As more mobile carriers around the world switches to Long-Term Evolution (LTE 4G) from GSM/UMTS networks, carriers and users are facing more threats.
“Current LTE networks rely on packet switching, rather than the circuit switching of previous generations of the mobile network. The use of packet switching and the IP protocol (particularly the SIP protocol) may allow for new types of attacks not possible on previous generation networks,” the Computer Emergency Response Team Coordination Center (CERT/CC) at Carnegie Mellon University said.
“Some implementations of LTE networks and mobile applications are currently vulnerable to several issues which may result in loss of privacy, incorrect billing, and data spoofing.”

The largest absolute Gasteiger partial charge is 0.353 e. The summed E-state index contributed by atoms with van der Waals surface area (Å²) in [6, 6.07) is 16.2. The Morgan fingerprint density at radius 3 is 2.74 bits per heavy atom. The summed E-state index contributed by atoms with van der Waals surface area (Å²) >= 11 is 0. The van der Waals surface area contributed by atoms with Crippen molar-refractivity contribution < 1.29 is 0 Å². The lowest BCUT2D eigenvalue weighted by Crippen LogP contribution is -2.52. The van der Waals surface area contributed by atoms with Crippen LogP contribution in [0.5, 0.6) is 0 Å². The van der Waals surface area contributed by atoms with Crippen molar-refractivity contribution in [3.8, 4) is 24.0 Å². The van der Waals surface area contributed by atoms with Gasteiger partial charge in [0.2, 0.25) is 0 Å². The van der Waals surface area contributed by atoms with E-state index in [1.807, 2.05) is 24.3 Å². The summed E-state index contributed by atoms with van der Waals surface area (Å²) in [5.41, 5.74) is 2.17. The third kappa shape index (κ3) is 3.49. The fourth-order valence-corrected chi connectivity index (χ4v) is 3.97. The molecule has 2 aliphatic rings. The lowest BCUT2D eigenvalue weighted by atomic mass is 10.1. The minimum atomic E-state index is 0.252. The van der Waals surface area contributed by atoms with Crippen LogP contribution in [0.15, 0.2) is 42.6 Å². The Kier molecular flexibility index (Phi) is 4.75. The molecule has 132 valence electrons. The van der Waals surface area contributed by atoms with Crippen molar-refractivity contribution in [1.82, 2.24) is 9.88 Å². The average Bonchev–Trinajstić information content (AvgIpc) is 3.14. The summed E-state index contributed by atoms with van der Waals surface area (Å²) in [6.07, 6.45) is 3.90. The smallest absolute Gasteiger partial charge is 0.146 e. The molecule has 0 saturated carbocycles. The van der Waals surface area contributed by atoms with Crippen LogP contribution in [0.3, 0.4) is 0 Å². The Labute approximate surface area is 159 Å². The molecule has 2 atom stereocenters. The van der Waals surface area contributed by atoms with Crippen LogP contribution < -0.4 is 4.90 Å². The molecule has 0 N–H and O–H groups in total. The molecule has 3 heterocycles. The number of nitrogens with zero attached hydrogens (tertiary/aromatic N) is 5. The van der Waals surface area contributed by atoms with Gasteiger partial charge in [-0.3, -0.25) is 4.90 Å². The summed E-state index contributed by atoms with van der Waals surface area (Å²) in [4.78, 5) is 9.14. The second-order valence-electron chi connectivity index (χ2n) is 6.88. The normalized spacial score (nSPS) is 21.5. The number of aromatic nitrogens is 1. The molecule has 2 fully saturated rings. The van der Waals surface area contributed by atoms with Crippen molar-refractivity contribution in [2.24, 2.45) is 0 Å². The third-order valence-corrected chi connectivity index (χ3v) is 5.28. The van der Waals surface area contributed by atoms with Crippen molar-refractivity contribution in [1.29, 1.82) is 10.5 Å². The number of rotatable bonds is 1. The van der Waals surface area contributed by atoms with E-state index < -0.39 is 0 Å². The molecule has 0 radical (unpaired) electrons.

A group of Korean researchers unveiled the issues, which can end up exploited by attackers to effect DoS attacks against users, spoof phone numbers, obtain free data usage, establish a peer-to-peer network within the mobile network in order to retrieve data from other phones, and silently place phone calls without the user’s knowledge (via a malicious Android app).
Each provider/implementation of LTE may be vulnerable to one or more of these issues, and it’s on them to fix this.
“Each provider must apply updates to their own network as necessary to resolve these issues. However, each provider is vulnerable to a different subset of these issues, so the exact fixes and timelines vary between providers,” CERT/CC advises.
Apple’s devices do not suffer from the flaws, but all Android devices do.
Google did confirm the problem and promised to fix the issue in the November security update for its Nexus devices.
According to the CERT/CC’s T-Mobile and Verizon do not utilize session management, potentially opening up the network to denial of service and peer-to-peer direct communications. In addition to this Verizon’s network may be vulnerable to direct communications through the gateway.